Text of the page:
For the uninitiated, Delta-T is the difference between the air temperature entering and leaving the outdoor A/C condensing unit. This is a good diagnostic check because it measures the latent heat of condensation as well as the sensible heat absorbed by the vaporizing refrigerant in the indoor evaporator coil. I'm betting when you find out approximately how many BTUH that the AC system is actually transferring outside, you may be shocked. Many new Packaged Units have a very high condenser CFM airflow!
The chart split listed below is at Condenser Design conditions: Indoor Return Air 80-F dry bulb 67-F Wet Bulb or 50% Relative Humidity as you go up to 99% RH the condenser split could increase by up to 6-F; down as much as 4-F at a low humidity of 55-F Wet Bulb.

Do your own figuring based on this formula. Motor BTU/hr additive = Watts X's PF x's 3.413 for Btu/Watts additive added to rated BTUH, divided by condenser fan CFM X's 1.08 =  condenser Temp-Split. Get the Motor Power Factors (PF) of the compressor and fan motor from the manufacturers. (A 0.80 factor could be close.)Some of the temp-split figures need correcting, will do ASAP. Most Splits rounded off.

CONDENSER TEMP-SPLITS - Comfortmaker® | Heil® | Temp Star® 12-SEER units - I used 0.80 Motor Power Factors

1.5-Ton 18,000  21-F Split       Cond. CFM 1400      WATTS 1536 1.5-Ton is from actual published DATA  - ARI Rating Conditions
2-Ton  24,800  24-F Temp-S    Cond. CFM 1400     WATTS 2659
2.5-T  30,200  21-F Temp-S    Cond. CFM 2000      WATTS 3404
3-Ton  35,600  18-F Temp-S   Cond. CFM 2800      WATTS 4117
3.5 T  42,500  21-F Temp-S    Cond. CFM 2800      WATTS 4554
4-Ton  48,500  19.5-F Split      Cond. CFM 3400      WATTS 4761
5-Ton  59,000  25-F Temp-S   Cond. CFM 3400     WATTS 6969

The condenser fan speeds are slower on several of the 10-SEER Tonnage Models.
We are only trying to get a figure to go by for a comparison. When new condensers and Evaporator-coils "are installed on older air handlers" the new, or old, evaporator coils are usually under heat-loaded. (Always, check voltage and amp draw!)
The Base Spec sheets 12-SEER part no. 421 41 33301 03, Feb 2001. These are the Comfortmaker® units, which are nearly identical to Heil® units. I used the first rating on each tonnage class. While the "Performance Cooling Data" is listed at a 95-F outside ambient temperature, you can adjust the indoor airflow to get the Nominal BTUH Rating at the customer's normal indoor stat' temp' setting and the most outside temperature/degree operating hours.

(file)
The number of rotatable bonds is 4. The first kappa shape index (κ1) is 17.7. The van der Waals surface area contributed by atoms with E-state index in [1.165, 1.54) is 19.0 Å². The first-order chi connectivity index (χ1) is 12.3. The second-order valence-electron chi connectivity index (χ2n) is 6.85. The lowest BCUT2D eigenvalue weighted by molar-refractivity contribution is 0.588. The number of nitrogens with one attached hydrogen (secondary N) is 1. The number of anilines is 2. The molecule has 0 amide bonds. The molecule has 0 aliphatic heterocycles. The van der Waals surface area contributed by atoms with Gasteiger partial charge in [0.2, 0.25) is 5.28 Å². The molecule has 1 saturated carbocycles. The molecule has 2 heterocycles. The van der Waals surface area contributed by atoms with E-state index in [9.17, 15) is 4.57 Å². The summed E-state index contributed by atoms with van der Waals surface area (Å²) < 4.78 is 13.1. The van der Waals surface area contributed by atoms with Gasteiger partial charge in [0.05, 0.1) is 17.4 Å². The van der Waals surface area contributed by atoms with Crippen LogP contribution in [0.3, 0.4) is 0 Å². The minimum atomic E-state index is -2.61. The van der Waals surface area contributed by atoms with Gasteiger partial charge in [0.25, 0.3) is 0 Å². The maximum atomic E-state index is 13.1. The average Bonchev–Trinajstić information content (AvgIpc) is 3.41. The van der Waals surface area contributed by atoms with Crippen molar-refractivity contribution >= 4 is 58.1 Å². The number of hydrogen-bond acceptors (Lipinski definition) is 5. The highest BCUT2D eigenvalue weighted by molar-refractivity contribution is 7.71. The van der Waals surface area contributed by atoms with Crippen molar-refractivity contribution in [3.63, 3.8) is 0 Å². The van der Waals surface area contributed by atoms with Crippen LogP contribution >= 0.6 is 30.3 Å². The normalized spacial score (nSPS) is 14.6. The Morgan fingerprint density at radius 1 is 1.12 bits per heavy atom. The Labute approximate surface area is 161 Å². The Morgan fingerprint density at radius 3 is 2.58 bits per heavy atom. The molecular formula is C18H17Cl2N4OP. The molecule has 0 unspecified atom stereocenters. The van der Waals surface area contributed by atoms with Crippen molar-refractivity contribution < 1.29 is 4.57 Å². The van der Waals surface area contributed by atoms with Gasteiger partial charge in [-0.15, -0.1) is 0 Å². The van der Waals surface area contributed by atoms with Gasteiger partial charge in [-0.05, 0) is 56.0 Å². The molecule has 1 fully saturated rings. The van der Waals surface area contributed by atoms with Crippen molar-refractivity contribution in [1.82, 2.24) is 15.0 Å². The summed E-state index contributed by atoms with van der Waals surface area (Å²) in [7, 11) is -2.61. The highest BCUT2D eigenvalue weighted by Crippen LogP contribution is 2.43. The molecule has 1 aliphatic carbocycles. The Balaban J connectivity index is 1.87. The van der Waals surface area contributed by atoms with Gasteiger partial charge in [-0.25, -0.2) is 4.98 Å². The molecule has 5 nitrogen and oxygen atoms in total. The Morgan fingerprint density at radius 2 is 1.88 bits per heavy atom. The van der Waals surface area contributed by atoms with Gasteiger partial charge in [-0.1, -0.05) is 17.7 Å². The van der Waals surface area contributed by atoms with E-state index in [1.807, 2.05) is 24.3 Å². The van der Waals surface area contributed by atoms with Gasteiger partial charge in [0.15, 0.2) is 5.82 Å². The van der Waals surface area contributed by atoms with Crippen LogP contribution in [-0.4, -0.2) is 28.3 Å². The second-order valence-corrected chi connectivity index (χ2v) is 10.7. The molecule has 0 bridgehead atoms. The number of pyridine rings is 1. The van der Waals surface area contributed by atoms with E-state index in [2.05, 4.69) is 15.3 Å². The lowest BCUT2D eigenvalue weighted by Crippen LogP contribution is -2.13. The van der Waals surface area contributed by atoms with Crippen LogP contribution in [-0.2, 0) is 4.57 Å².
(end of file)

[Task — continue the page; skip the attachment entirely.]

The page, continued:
Take the "listed watts" of the compressor and Condenser fan and multiply that wattage by 0.85 X's 3.413 to get the BTUH heat additive of the motor then add the listed BTUH of the condenser to it, and then divide by the condenser fan's CFM.
My late Brother Don’s 18,400-Btu/hr Heil® central A/C unit.
1400-cfm (outdoor) condenser *Xs 1.08 *Xs 12-F split = 18,144 minus 8,591-Btu/hr motor heat = 9,553-Btu/hr net Xs .80 sensible = 7,642 sensible 1,911 latent.
7642/1.08/16-F indoor split = a mere 442-cfm  |  7642/1.08/14-F indoor split = 505-cfm [I want 750-cfm; supply and returns at floor level!] Also, could be an unbalanced load on the evaporator circuits causing the TXV to shut down the refrigerant flow; among other things.
By using the various units' "base specification sheet data" from the dealer, you can determine if it is operating near its BTUH capacity rating. Some packaged units run a very high condenser discharge CFM airflow!
Some "Condenser Makes" will have different temp-splits. The 2-ton 10-SEER, GMC; Goodman; with the U-29 E-Coil delivers less btuh, or 23000-btuh, I subtracted a reasonable amount from the total of the wattage and come up with 19 to 20-F temp-split. That is "if" its CFM is 1400, --get the figures on the "different Makes." The figures are used to provide an idea of what the condenser temp-split should be for use by the unit's owner and the service tech.
With a properly sized system and proper evaporator airflow you will have consistent optimal nominal heat absorption removal capacity, coupled with requisite longer run-time cycles. I believe that optimal efficiencies by using a variable ratio latent/sensible heat loading, could be effectively achieved through the use of computerized system control components.

Air_Temperature_Drop_Through_Evaporator.jpg (49921 bytes)

Air Temperature Drop Through Evaporator Coil (1987 Period)
Indoor temperature and humidity load variations graph.
Refrigeration & Air-Conditioning (ARI) Second Edition,
Page 624, © 1987
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Gurgling Pulsating Sounds at TXV: Low evaporator heat-loads lead to reduced liquid line mass and increased evaporator mass could be due to airflow problems. Eliminate low evaporator heat-loads before looking into adjusting the refrigerant charge.  Gurgling and pulsation noises at the expansion device can be caused by low evaporator circuit heat-loads, low charge, and/or non-condensibles and moisture in the system. Unbalanced airflow through the various distributor circuits of the evaporator coil will cause the TEV to close down refrigerant flow starving the coil. Piston-flow-rators will make it impossible to properly charge the system and cooling will be greatly compromised unless you eliminate the cause! "Put your ear on the liquid line at the evaporator coil."

On every Rheem condenser cover it lists "non-condensibles and or moisture" as causes for a gurgling or pulsating noise at the expansion device. The entire evaporator circuits, may not become active for various reasons, - "the entire coil must become fully active for efficient performance."


The purpose of these recommendations is to provide liquid refrigerant at the expansion device and provide efficient operation. Hopefully, this will aid your research.  If I can be of additional assistance, contact me.

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Too many do not properly purge & evacuate contaminated central air conditioning systems.
The Triple Evacuation Method is normally done on central air conditioning systems:

First, remove any valve cores with a special  valve core remover this will speed up the evacuation time. Back service valves two turns off their back seat.

1) Re-claim unit charge (Recover all the refrigerant)